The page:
Thursday, 12 May 2011

Reviews: Lumiere, Cepes & Tuberose, Honey Blossom & Parfum De Maroc from Aftelier + Thoughts On Natural Perfumes

I wonder if I would've detected an unfamiliar quality in Mandy Aftel's perfumes if I'd first smelt them without knowing that they contain no synthetics. I'd like to think that the answer to that is Yes, but of course, the question's academic, because when I did finally get a chance to try some, I was fully conscious of her status as one of the most highly-respected all-natural perfumers in the western world. Consequently, I couldn't quite switch off my nose's 'What's different here?' radar and just concentrate on 'What's here?' Mind you, that's not a huge problem, because I daresay that one of the many pleasures of wearing Aftelier scents is precisely this business of trying to work out whether they're speaking a slightly unusual language.

On the evidence of the few I've been able to sample, I'd say they're fluent in the mainstream variant of Perfumese, but they insist on mixing it up with their own dialect, a rough-edged, uncompromising tongue that sounds as though it was born centuries ago in a dense forest occupied by long-haired folk who enjoyed spear-throwing and cave-painting. In olfactory terms, the lingo manifests itself in a way I'm unable to describe without resorting to seemingly derogatory words, which is a shame, as I absolutely don't wish them to be read disparagingly. 'Fusty', 'murky', and 'fungal' come to mind, but they need to be combined with 'interesting' and 'compelling' to give you some sense of how these fragrances operate.

Lumiere is probably one of the more easy-going members of the range. Although it displays some of the aforementioned mustiness, its heart is a green-tinged floral that engages in a charming flirtation with a bitter-sweet, tea-based drydown. Cepes & Tuberose resides at the other end of the accessibility scale, and is all the better for it. After a shimmering start of gilt-edged woods, it builds its eponymous white flower to suitably curvaceous proportions whilst playing down the animalic aspects and highlighting the rich, berry-like notes. A hefty dose of those sylvan mosses keeps the whole firmly grounded.

Honey Blossom recently received a great deal of attention from the blogosphere, not least because it was the subject of a fascinating series of letters between Mandy and Andy Tauer. An alluring piece of work, it places a pristine linden blossom absolute at its centre and pulls it in an astonishing number of directions, from sun-baked hay, to freshly snapped twigs, secretive spring petals, dusty pollen and, needless to say, thick, ambery honey. My personal favourite is probably Parfum De Maroc. I'm a sucker for roses anyway and this one's a deceptively simple wonder, topping and tailing its smooth Turkish otto with an intriguing dry orange top and a base of dusky spices.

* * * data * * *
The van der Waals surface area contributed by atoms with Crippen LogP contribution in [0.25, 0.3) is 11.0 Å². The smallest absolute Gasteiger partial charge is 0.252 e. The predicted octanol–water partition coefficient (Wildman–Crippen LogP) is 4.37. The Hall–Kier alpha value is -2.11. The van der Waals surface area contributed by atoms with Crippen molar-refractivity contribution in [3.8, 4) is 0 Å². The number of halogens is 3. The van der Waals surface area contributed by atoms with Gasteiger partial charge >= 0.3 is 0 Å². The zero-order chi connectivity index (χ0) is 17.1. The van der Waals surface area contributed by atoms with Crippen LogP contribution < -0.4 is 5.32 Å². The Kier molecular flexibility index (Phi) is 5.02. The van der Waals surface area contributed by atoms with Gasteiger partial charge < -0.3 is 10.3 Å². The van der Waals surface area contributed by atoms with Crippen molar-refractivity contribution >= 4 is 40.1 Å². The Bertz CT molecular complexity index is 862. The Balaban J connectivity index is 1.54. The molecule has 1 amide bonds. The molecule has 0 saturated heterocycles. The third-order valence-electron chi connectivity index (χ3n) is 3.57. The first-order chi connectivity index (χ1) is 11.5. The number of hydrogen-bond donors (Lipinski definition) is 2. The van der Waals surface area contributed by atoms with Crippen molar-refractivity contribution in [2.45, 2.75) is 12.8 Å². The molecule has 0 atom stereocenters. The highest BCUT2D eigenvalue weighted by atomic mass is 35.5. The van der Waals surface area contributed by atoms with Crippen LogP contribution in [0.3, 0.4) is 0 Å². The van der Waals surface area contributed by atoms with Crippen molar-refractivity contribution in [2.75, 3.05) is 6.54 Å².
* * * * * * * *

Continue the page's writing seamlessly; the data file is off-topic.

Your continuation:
Longevity and sillage are often the basis on which all-natural perfumes are criticised. Indeed, Mandy herself has written on this blog that her scents don't display as much power and persistence as some people might wish. Personally, I think she's being a bit hard on her work. Yes, on my skin, the foursome above didn't last as long as most juices bolstered with synthetics, but they were easily detectable for four hours, which isn't exactly appalling... although I will concede that many will find this difficult to reconcile with the scents' relatively hefty price tags. As for sillage, well, that's mostly a personal issue, anyway. We don't always want our perfumes to bellow like nuclear-powered megaphones and it's wise to reserve some room in our wardrobes for fragrances that combine presence with subtlety, especially when they display as much elegance, refinement and sophistication as this quartet from Mandy.

[Reviews based on samples of extrait provided by Aftelier in 2011; fragrances tested on skin.]


A few afterthoughts. Firstly, I ought to point out that I don't know if the 'nocturnal undergrowth' aspect of Mandy's scents is peculiar to all non-synthetic fragrances. The only other alcohol-based, 100% naturals I've smelt are Tauer's Cologne Du Maghreb, L'Artisan's Eau De Jatamansi and Gorilla's Icon, and I can't say they're muggy in any way, but then they're specifically designed to be weightless and transparent. Mandy sets out to make her perfumes full-bodied and multi-dimensional, which entails using a substantial quantity of heavy, wildebeest-hunting base notes. Perhaps they're responsible for the paleolithic vibe. But then again, no, that isn't a satisfactory explanation. Most attars are all-natural - as @cchonguk helpfully reminded me on Twitter - and whilst they do tend to be heady, I've never smelt any that are musty. I'd be interested in receiving insights from anyone who's tried comparable all-naturals.

The subject of attars prompts me to return to the issue of longevity. Since everyone seems to agree that all-naturals don't last very long, I suppose I've simply got to accept this, but I would appreciate an explanation as to why they're so fleeting, especially when one considers that attars make their presence felt for ages. Could it be something to do with the fact that the latter are oil based?